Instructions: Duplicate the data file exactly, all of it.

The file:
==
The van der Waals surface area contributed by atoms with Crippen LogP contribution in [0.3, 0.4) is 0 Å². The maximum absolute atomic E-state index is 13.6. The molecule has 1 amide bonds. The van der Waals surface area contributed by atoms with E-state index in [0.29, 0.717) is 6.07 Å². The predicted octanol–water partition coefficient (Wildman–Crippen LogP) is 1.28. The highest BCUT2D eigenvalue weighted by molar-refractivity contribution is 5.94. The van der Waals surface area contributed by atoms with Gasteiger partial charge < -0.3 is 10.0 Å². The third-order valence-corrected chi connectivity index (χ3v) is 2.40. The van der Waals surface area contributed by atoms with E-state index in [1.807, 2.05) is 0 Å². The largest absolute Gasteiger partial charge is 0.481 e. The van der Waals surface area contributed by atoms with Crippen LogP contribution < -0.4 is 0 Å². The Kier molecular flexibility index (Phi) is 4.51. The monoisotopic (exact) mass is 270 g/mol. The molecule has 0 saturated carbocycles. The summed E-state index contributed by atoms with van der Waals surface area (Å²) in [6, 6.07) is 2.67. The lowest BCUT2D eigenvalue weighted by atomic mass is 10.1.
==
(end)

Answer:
The van der Waals surface area contributed by atoms with Crippen LogP contribution in [0.3, 0.4) is 0 Å². The maximum absolute atomic E-state index is 13.6. The molecule has 1 amide bonds. The van der Waals surface area contributed by atoms with E-state index in [0.29, 0.717) is 6.07 Å². The predicted octanol–water partition coefficient (Wildman–Crippen LogP) is 1.28. The highest BCUT2D eigenvalue weighted by molar-refractivity contribution is 5.94. The van der Waals surface area contributed by atoms with Gasteiger partial charge < -0.3 is 10.0 Å². The third-order valence-corrected chi connectivity index (χ3v) is 2.40. The van der Waals surface area contributed by atoms with E-state index in [1.807, 2.05) is 0 Å². The largest absolute Gasteiger partial charge is 0.481 e. The van der Waals surface area contributed by atoms with Crippen LogP contribution < -0.4 is 0 Å². The Kier molecular flexibility index (Phi) is 4.51. The monoisotopic (exact) mass is 270 g/mol. The molecule has 0 saturated carbocycles. The summed E-state index contributed by atoms with van der Waals surface area (Å²) in [6, 6.07) is 2.67. The lowest BCUT2D eigenvalue weighted by atomic mass is 10.1.